1. Learn a broad range of empirical scientific findings.  This includes both the science of the mind (psychology, neuroscience) as well as the science of creative groups and organizations (social psychology, organizational behavior, sociology, anthropology).
  2. Learn a wide variety of techniques and exercises that have been found to be helpful in enhancing the creative process, and learn how to apply them in a variety of situations.
  3. Learn a process of deliberate creativity that consistently leads to successful problem solutions and outcomes.
  4. Increase your awareness of your own creative processes.

Fall 2015: Development and Learning

"The course content and delivery was excellent. I would highly recommend this instructor and this class." "This was a great class! Would highly recommend." --Anonymous student evaluations

Students will receive an introduction to the most influential theoretical approaches to the study of development and learning. Through two empirical projects and a final paper, students will learn how to apply various methodological approaches, and theoretical frameworks, to the study of specific instances of development and learning. This is an interdisciplinary course, because development and learning have been studied from a variety of disciplinary perspectives. Readings will include developmental psychology, learning sciences, and cultural anthropology.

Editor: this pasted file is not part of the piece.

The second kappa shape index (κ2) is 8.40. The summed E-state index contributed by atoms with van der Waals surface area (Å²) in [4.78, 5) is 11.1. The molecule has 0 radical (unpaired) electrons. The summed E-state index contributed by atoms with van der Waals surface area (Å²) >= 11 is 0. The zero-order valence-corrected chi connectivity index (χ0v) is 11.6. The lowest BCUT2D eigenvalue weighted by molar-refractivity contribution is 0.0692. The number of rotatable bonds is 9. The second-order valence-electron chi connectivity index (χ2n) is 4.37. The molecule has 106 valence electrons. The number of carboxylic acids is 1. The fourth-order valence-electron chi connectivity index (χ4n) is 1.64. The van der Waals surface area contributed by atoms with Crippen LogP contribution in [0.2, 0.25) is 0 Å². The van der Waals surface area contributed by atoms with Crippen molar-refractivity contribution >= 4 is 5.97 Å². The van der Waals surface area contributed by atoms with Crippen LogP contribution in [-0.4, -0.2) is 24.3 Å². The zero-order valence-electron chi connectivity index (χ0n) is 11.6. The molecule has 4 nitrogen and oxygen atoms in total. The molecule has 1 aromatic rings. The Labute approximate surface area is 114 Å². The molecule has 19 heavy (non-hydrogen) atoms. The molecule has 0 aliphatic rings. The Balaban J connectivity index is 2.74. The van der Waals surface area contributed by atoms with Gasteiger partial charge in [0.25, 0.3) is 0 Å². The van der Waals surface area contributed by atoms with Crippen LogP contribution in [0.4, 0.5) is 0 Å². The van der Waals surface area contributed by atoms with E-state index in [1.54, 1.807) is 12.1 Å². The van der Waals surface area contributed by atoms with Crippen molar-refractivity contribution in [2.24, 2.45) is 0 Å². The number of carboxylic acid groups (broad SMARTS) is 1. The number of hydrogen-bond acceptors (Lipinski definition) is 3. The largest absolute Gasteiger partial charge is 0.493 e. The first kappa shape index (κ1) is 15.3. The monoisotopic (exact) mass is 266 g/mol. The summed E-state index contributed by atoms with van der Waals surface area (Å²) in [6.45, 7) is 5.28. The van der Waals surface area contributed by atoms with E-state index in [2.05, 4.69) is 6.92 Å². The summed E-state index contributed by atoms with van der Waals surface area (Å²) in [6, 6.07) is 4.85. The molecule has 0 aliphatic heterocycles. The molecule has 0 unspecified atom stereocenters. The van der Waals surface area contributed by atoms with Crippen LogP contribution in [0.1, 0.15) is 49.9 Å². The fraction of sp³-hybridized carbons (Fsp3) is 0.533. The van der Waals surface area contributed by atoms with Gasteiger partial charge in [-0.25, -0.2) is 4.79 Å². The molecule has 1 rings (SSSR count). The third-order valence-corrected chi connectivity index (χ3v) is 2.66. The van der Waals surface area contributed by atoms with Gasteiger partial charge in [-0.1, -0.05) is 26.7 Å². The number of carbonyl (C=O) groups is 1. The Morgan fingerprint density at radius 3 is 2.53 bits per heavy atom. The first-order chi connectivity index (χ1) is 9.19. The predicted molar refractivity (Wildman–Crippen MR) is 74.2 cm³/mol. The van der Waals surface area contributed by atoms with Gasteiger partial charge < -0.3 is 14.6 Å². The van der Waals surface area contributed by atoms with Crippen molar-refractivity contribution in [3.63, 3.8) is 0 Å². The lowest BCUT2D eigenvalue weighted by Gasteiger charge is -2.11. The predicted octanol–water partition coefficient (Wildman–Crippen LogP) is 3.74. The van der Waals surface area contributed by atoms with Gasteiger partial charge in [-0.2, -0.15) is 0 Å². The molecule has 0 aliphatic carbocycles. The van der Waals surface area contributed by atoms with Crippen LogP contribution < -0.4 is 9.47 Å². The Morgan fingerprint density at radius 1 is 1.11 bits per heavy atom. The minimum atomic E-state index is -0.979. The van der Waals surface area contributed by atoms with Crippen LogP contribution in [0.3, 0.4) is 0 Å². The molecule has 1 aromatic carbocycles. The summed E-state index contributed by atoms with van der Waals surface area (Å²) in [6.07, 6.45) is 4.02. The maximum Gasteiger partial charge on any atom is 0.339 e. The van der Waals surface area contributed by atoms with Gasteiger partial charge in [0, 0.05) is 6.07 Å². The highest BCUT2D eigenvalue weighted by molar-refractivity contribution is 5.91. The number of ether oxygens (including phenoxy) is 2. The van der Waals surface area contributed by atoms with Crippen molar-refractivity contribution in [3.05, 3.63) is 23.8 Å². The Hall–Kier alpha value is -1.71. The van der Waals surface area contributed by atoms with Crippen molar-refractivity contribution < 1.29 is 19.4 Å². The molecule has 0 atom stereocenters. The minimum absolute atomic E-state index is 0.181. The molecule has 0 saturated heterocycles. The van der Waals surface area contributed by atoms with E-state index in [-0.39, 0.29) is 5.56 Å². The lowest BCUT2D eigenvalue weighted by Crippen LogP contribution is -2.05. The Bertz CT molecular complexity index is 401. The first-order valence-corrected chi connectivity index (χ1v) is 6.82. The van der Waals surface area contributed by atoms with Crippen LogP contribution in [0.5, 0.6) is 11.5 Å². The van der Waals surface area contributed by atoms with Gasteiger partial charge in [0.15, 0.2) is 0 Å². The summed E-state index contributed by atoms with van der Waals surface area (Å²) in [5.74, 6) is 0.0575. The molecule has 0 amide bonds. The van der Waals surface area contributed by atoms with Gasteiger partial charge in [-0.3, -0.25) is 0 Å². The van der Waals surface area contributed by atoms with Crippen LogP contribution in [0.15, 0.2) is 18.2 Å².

Spring 2014 and Spring 2015: Learning Theories: Introduction to Cognitive Science and Sociocultural Perspectives

Students will read, discuss, critique, and apply the full range of learning theories, including but not limited to behaviorism, constructivism, and socioculturalism. We will read original source texts and engage with the pre-eminent theorists who have had a major impact on the learning sciences and on pedagogical practice. Through participation in EDUC918, Learning Theories, students will:

  1. Understand philosophy of science perspectives on theory, explanation, and causation in the social sciences, and different forms of theory and explanation found in the history of the philosophy of science
  2. Understand the sociocultural context and the goals of various learning theories